Many of us have been glued to our television sets watching the defamation trial between Johnny Depp and Amber Heard. Not only are there high-profile parties and witnesses at the forefront, but the trial also offers an irresistible peek into the lives and careers of the Hollywood rich and famous.

UPDATE: On June 1, the jury in this case found that Ms. Heard defamed Mr. Depp and awarded him more than $10 million in damages. The jury also awarded Ms. Heard $2 million in damages, finding that she had been defamed by a lawyer for Mr. Depp.

As you probably already know, the trial arises out of Johnny Depp’s claim that statements made by Amber Heard regarding alleged abuse in their relationship have caused him harm by leading to lost career opportunities—most notably, the sixth Pirates of the Caribbean movie. While it is debatable whether another sequel in this franchise is necessary, Mr. Depp argues that were it not for Ms. Heard’s allegations, he would have starred in this film, which would have earned him millions of dollars beyond what he’s already made from this series.

Johnny Depp and Amber HeardThe most interesting aspect of this trial, from a legal perspective, is that the basis of Mr. Depp’s complaint is not the allegation of domestic violence made by Ms. Heard in her petition for divorce or request for a restraining order filed in their divorce proceeding in 2016, but rather the statements made by Ms. Heard in an op ed piece published in The Washington Post two years later. In her essay, Ms. Heard referenced her experience with domestic violence and how speaking out about that abuse previously made her a target. She did not mention Mr. Depp by name in the article.

Defamation in Non-Hollywood Divorce

Watching this autopsy of a toxic relationship play out in public over the past few weeks, many people have wondered: what can I say about my spouse when we get divorced? Before this trial, few people thought about how their own story might not be theirs to tell, or that they might even get sued for telling it.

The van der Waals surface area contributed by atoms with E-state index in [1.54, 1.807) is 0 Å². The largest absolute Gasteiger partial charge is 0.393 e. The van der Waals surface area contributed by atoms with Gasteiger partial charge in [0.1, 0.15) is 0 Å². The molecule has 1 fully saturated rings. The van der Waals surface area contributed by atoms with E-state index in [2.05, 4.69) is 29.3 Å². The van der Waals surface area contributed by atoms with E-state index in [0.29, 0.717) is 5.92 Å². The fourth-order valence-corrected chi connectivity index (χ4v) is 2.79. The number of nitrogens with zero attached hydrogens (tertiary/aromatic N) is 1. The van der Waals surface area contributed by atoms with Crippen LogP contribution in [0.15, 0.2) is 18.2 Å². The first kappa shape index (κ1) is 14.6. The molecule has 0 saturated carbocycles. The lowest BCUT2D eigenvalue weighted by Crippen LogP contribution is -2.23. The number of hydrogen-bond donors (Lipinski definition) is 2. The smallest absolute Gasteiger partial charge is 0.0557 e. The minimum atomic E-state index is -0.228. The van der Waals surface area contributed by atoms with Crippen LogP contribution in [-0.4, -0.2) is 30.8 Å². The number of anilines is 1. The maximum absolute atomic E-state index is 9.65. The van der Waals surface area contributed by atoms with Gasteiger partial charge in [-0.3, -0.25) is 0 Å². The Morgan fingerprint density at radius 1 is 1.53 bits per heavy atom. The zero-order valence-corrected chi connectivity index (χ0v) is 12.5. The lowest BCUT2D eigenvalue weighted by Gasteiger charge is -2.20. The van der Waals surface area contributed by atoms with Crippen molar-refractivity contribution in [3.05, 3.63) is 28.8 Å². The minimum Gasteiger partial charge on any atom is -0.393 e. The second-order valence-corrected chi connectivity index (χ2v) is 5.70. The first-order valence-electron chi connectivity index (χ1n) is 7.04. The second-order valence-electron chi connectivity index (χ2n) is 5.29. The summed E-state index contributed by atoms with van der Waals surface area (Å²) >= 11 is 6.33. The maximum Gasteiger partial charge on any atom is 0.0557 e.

In Texas, the elements of a defamation claim are:

  1. a defendant made a false statement about the plaintiff to a third party;
  2. that statement caused the plaintiff reputational or material harm; and
  3. the defendant acted either negligently or purposefully in making that statement.

On its face, this means that any time either party to a divorce proceeding makes negative statements to third parties about their spouse (which obviously happens a lot!), and those statements are both false and caused reputational or material harm, they are, effectively, at risk for a defamation claim.

However, as we know from watching the trial, the statements Ms. Heard made regarding domestic violence during her divorce proceeding are not at issue; this is because one of the defenses to defamation is absolute privilege, which extends to judicial officers, attorneys, jurors, and statements made by a party during trial or in a pleading. Accordingly, any allegations a party makes about their spouse in the legal context of their divorce proceeding—in their pleadings, in a deposition, or at a hearing or trial—are absolutely privileged and they cannot form the basis for a defamation claim.

The experienced attorneys at Brousseau Naftis & Massingill, P.C. have represented clients in family law matters for decades. For more information, contact us today for a no-obligation consultation.

‘Did you hear…?’

What happens beyond the divorce proceeding itself is a different story. Over the years, we have had many clients tell us about multiple ways in which they have publicly disclosed information about their marriage: manuscripts being written for publication, speeches given to support groups, vengeful letters sent to friends, family or employers of former spouses, social media posts outing secret relationships, and whispered conversations on the sidelines of kids’ soccer games.

What we’ve told our clients, and what is even more evident now through the claims and counterclaims filed by Mr. Depp and Ms. Heard against each other, is that all of these public, derogatory statements could be considered defamation if they actually cause the spouse reputational or material harm. In fact, Ms. Heard’s counterclaim for defamation against Mr. Depp is based upon out-of-court statements his attorney made to the press about her allegations. These statements—not made in a courtroom or as part of a pleading—fall outside of absolute privilege and open Mr. Depp up to his own liability.

The most common defense to such a claim is, of course, that the statements were true. This is the defense Ms. Heard is relying on, which is why we’ve heard the details of the alleged domestic violence described in Court by Ms. Heard and corroborating witnesses. If Ms. Heard can prove that she was, in fact, a survivor of domestic violence at the hands of Mr. Depp, then she will have met her burden to prove her defense against Mr. Depp’s defamation claim against her. However, the cost of these very public days in Court defending herself are significant and go far beyond the $50 million Mr. Depp is after.

Ultimately, the ongoing trial between two Hollywood celebrities is more than just tabloid fodder. In a world in which anyone has access to a public platform from which they can say or write anything they want about their estranged spouse, everyone—parties, witnesses and attorneys—should proceed with caution.